I want to be ‘Mr Waste of India’, says Paresh Parekh

So confident is Paresh Parekh, founder of a waste management company, of his ambitious plans that he has it written in bold in a visitors’ book: “I will be India’s first billionaire in the business of waste in 10 years!”

“And, I will create one million jobs and clean up India”, he told Business Line. “This is not a boast. But the huge potential I see makes me believe in it.” He wants to be the “Mr Waste of India.”

A chance meeting with technology wizard Sam Pitroda in Belgium drove this young Gujarati businessman from Belgium to return to his roots and set up his unique waste management business in Vadodara in 2008. But he had already established his credentials in Europe where he bought restaurants he had worked as a waiter at weekends while still a student! And he was already into other businesses as well: diamond trading, Bollywood films…

Born in Morbi (Gujarat) in 1973 into a business family, educated at Vadodara and London, he earned a Masters in Infosystems and an MBA in Brussels, Belgium, in 2002. There, he became the first Indian to bring Bollywood to Belgium by importing films, renting theatres, delivering tickets and creating a niche market of his own among the Asians who loved those films. “I even categorised seats for diamond merchant Gujaratis settled in Antwerp and sold these for high premia.”

Learning process

Parekh learnt as much from his mistakes as efforts. “It was all part of my learning process.” With the phenomenal reach and contacts he developed, he became a ‘one-point-connectivity’ in Belgium for Indians, in particular, and Asians, in general. His knowledge of the Dutch language helped him in becoming a most-sought-after man there.

A turning point came when he, a strict vegetarian, bought the non-vegetarian restaurant he worked at on weekends as a waiter to earn early bucks. “I told the Dutch owner that although I wanted to buy the restaurant, I had no money at all to pay him. The property was rented and the restaurant had goodwill. As part of the deal, I convinced him to receive daily instalments! In all, I paid him €200,000 in two years.” Soon, he bought another restaurant. For this unique deal, “I made the chefs my unofficial partners to sustain this business. A local Indian chef used to cook my vegetarian meals in my own non-vegetarian restaurant.”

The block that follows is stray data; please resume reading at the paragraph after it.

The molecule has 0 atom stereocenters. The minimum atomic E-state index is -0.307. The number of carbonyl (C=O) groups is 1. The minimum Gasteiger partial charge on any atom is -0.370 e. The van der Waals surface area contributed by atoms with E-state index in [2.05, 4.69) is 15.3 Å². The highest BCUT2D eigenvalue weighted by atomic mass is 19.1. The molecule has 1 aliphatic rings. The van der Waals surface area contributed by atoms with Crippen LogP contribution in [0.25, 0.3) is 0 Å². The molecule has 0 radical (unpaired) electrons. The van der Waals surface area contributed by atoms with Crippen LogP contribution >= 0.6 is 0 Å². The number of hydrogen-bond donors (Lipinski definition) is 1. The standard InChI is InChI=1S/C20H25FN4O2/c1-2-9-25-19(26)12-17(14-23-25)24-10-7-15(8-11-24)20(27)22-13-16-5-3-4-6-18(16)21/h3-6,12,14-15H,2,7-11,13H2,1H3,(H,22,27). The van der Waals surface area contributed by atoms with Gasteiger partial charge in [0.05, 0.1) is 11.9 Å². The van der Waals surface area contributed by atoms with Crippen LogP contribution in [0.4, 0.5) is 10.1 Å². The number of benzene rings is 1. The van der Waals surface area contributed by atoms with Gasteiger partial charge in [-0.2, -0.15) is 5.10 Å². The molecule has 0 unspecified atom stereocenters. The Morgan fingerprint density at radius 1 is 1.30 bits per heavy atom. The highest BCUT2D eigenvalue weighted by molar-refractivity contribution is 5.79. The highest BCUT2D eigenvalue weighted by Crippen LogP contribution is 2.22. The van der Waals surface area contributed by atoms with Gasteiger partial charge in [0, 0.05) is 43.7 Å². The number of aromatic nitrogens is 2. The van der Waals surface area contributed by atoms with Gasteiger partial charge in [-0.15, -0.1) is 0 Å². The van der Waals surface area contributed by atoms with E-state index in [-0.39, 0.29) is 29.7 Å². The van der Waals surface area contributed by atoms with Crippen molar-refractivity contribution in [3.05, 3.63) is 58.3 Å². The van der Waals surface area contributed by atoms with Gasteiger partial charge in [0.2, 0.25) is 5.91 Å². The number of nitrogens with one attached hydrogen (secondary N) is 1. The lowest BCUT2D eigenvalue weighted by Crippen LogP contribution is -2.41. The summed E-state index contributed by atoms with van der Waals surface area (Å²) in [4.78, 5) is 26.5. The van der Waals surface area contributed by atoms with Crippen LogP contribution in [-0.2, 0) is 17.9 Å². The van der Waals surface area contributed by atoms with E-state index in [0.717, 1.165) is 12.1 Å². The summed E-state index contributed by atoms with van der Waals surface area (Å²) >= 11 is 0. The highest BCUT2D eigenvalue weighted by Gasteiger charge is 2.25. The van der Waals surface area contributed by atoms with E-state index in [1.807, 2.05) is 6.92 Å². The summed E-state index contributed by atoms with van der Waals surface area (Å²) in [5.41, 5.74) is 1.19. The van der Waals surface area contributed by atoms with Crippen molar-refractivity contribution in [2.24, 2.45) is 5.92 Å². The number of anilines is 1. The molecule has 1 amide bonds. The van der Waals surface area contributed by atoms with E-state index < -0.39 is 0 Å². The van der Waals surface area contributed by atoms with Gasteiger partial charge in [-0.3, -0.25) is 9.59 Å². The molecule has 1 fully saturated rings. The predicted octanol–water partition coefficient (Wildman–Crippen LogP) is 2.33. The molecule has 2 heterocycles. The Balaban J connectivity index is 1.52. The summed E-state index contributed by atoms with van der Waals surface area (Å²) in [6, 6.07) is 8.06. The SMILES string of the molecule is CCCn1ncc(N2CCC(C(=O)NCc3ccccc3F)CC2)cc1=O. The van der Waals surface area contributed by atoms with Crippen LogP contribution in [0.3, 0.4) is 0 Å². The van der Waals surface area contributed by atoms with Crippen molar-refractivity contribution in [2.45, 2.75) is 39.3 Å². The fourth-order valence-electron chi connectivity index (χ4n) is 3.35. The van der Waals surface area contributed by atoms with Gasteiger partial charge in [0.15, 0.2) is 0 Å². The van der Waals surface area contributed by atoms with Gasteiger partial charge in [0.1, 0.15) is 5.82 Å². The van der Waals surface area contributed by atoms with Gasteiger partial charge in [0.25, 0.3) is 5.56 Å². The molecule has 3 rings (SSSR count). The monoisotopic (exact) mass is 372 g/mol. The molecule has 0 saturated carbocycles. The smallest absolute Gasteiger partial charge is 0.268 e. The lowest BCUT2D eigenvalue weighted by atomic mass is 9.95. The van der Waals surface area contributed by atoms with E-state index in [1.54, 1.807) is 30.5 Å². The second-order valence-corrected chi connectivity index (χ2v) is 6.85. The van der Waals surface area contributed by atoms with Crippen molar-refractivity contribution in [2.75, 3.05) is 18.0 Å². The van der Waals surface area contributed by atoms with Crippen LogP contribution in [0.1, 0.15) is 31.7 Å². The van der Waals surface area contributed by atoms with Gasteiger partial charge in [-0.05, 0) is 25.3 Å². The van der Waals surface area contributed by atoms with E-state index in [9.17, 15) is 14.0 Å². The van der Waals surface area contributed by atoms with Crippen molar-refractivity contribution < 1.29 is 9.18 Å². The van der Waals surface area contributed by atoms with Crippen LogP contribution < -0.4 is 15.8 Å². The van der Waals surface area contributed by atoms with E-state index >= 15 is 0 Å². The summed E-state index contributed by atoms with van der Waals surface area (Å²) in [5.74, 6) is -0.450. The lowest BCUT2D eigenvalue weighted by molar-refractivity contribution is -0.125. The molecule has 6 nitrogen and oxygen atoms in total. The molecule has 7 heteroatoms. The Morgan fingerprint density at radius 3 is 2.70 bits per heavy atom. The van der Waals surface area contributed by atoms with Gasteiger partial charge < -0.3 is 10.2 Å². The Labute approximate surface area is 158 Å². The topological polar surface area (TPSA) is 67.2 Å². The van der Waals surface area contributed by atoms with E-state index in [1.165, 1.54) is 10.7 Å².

Parekh used to help a friend clear garbage from his grocery shop which gave him the idea of waste disposal. “Unlike in India, we had to pay for waste disposal from our shops or offices in Europe.” He studied the waste collection, disposal and recycling at municipal bodies there and how some of those in business used to export this waste. “I shipped my first consignment of waste in 1999. Some Indians realised the potential in this business. So I decided not to just trade the waste but to have my own recycling facility.”

Inspired by pitroda

For this, he needed funds. He set up a company in the UK and returned to Brussels for two years. “At a function in Brussels, Pitroda spotted me, discovered I was a fellow Gujarati and very soon I was showing him around the Belgian capital in my car. When he found what I did, he advised me to set up the waste business in India,” he says

This led to the foundation of the business brand, www.pastiwala.com, in January 2010, owned by his company, Sort India Enviro Solutions Ltd, which now has five verticals. A new vertical to deal with biomedical waste will soon be launched. He says the real value addition is done at the very bottom of the pyramid where waste collectors’ work begins. The middlemen above them are mere financiers who charge 10 per cent interest on a daily basis. Thus garbage collectors are the backbone of this business.

“We have, therefore, directly contacted them and removed the middlemen. We advertised on the local radios about the services and rates we offer. My drivers, wearing company uniform and carrying identity card also collect this waste, weigh it on electronic scale like professionals and observe total transparency. Waste collectors, too, come to us directly.” The company, which has created about 500 direct and indirect jobs, now owns 25 big trucks and 35 other vehicles. It has warehouses and five recycling facilities.

In Vadodara alone, the company has a customer base of 4.88 lakh (including individuals and industries) where it collects waste at their doorsteps. Parekh has empowered the waste collectors in a unique manner. “I introduced nearly 125 waste collectors to the banks, got their accounts opened there with ATM cards given to them and stood guarantee for them. We deposit their payments directly in their accounts as part of our effort at socio-economic inclusion.”

Tender process

Asked how he cuts through the tender process for volumes. “I never fill any tender as I have open rates to collect waste. It is the companies that directly contact me to pick waste.”

This is how his company collects 2,500 tonnes of waste every month. Its recycled products are then resold to those who need them. For instance, recycled paper is sold to paper-making firms.

(This article was published on July 28, 2013)
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